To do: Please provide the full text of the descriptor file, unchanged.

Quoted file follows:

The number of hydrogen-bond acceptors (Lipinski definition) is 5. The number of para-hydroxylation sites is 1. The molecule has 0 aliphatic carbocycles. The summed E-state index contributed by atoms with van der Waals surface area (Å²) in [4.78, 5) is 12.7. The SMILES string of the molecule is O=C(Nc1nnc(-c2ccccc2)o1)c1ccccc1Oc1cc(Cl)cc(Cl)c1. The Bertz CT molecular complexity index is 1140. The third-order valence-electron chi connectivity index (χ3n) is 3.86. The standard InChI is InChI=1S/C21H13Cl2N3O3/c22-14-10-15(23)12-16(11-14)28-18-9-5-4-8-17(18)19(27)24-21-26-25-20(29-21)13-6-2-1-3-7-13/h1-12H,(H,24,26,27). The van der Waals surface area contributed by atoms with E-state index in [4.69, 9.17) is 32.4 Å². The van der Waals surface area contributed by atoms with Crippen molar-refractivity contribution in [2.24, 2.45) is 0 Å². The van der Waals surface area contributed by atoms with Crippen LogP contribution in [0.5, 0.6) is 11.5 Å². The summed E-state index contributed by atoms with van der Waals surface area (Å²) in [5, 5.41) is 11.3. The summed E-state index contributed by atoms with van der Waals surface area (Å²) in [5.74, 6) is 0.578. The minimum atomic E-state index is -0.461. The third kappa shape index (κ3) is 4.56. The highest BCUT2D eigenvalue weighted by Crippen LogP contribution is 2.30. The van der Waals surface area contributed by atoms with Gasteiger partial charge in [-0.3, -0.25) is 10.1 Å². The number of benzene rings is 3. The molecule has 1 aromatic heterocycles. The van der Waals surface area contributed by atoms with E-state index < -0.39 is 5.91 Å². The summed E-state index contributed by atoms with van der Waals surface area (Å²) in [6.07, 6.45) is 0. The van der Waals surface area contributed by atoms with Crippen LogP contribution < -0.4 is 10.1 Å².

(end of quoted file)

The number of hydrogen-bond acceptors (Lipinski definition) is 5. The number of para-hydroxylation sites is 1. The molecule has 0 aliphatic carbocycles. The summed E-state index contributed by atoms with van der Waals surface area (Å²) in [4.78, 5) is 12.7. The SMILES string of the molecule is O=C(Nc1nnc(-c2ccccc2)o1)c1ccccc1Oc1cc(Cl)cc(Cl)c1. The Bertz CT molecular complexity index is 1140. The third-order valence-electron chi connectivity index (χ3n) is 3.86. The standard InChI is InChI=1S/C21H13Cl2N3O3/c22-14-10-15(23)12-16(11-14)28-18-9-5-4-8-17(18)19(27)24-21-26-25-20(29-21)13-6-2-1-3-7-13/h1-12H,(H,24,26,27). The van der Waals surface area contributed by atoms with E-state index in [4.69, 9.17) is 32.4 Å². The van der Waals surface area contributed by atoms with Crippen molar-refractivity contribution in [2.24, 2.45) is 0 Å². The van der Waals surface area contributed by atoms with Crippen LogP contribution in [0.5, 0.6) is 11.5 Å². The summed E-state index contributed by atoms with van der Waals surface area (Å²) in [5, 5.41) is 11.3. The summed E-state index contributed by atoms with van der Waals surface area (Å²) in [5.74, 6) is 0.578. The minimum atomic E-state index is -0.461. The third kappa shape index (κ3) is 4.56. The highest BCUT2D eigenvalue weighted by Crippen LogP contribution is 2.30. The van der Waals surface area contributed by atoms with Gasteiger partial charge in [-0.3, -0.25) is 10.1 Å². The number of benzene rings is 3. The molecule has 1 aromatic heterocycles. The van der Waals surface area contributed by atoms with E-state index < -0.39 is 5.91 Å². The summed E-state index contributed by atoms with van der Waals surface area (Å²) in [6.07, 6.45) is 0. The van der Waals surface area contributed by atoms with Crippen LogP contribution < -0.4 is 10.1 Å².